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Lower oil price forces tax regime changes

The effective oil price ceiling created by the US shale boom is causing governments elsewhere to revise their tax codes

The shock of the dramatic fall in the oil price since 2014 has been reverberating ever since. But now there is a grudging acceptance that US shale oil could limit the price of WTI to a $55-65/bl band for a prolonged period, leading governments to permanently reform tax codes.

Governments have a particularly tricky task if oil and gas revenue is the primary source of income. A balance must be struck between the conflicting demands of competing for international investment capital and collecting tax revenues.

"Some countries have reduced the tax burden to try to maintain investment," says Derek Leith, global oil & gas tax leader at financial services firm EY, and contributor to its Oil and Tax Guide 2019. "If they are seeing larger investors depart, depending on how material oil and gas tax revenues are, they may be inclined to lower the tax rate and look at the wider economic benefit of having oil and gas production in the country.

"Equally, some have done the opposite. When they have seen the oil price under pressure, they have introduced new taxes or put the tax rate up."

He says this has so far been most apparent in the Middle East and the treatment there of national oil companies. The social contract—often involving expensive consumer subsidies—worked effectively when pumping large volumes at high prices, but balancing the budget has since become problematic.

"There is a demonstrable wave of reform in these countries away from a model that worked in the past," says Leith. "They need to raise revenues in a fundamentally different way."

Implementing VAT

One way the six Gulf Cooperation Council (GGC) states reacted, in 2016, was by making a commitment to introduce VAT. Saudi Arabia and the UAE have already implemented a 5pc tax and the IMF recently recommended increasing it. In February, the former also introduced transfer pricing regulations for the first time.

However, there are dangers. The introduction of VAT can have an overly detrimental effect on attracting investment where there are doubts about the country’s fiscal position, warns Leith.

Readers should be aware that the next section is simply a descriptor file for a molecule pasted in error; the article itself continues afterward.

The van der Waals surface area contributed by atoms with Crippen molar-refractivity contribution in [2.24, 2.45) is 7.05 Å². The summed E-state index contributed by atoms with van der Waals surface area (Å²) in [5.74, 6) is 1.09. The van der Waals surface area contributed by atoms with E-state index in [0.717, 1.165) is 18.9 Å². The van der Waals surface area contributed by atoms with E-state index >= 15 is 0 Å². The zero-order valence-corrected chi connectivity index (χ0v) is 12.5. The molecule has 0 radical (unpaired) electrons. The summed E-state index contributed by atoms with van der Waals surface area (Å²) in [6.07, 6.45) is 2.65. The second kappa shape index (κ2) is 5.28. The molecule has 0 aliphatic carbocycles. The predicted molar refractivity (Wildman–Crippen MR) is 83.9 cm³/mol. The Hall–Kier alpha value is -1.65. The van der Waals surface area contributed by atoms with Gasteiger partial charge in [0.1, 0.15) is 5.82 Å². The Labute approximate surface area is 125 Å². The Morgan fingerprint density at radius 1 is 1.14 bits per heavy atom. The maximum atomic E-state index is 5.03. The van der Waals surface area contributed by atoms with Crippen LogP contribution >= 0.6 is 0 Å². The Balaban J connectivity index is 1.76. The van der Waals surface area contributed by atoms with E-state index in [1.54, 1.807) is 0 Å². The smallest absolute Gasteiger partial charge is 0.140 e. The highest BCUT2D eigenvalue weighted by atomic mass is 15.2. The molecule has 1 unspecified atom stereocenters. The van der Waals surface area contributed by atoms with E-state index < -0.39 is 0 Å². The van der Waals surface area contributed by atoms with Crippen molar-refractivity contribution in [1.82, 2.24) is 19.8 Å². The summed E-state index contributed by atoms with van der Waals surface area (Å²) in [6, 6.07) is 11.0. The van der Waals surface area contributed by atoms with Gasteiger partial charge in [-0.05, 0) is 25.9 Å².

"VAT and other indirect taxes can have a very, very significant impact on project costs, particularly if it is not recoverable on the construction phase of the project. In some other countries, the law may state you can recover it but, if the country has cashflow difficulties, it may be very hard to do so."

Companies recognise that, to be sustainable at prevailing prices, they need to be in fields with high production volumes, low unit costs and stable tax regimes, according to Leith.

"We are seeing some of the larger international US companies retrenching into the US because of the attraction of unconventionals. Others are clearly withdrawing from basins that they feel are more marginal and into ones where they feel there is greater opportunity."

The US shale boom shows no sign of abating; a new record of 8.46mn bl/d is expected to be set May 2019, according to the US Energy Information Administration.

The abundance of opportunities means that investors can afford to be selective. There is still significant interest from international companies in developing nations with genuinely large oil and gas positions that have not been exploited; for example, Mozambique LNG is attracting a lot of international attention and capital.

However, Leith can imagine a time when countries need to offer fiscal incentives to attract investment. "It is something I expect might change over the next three or four years as people realise that this is not a blip. They are going to have to make some significant changes to how they run their countries to balance their books and keep people happy." 

 

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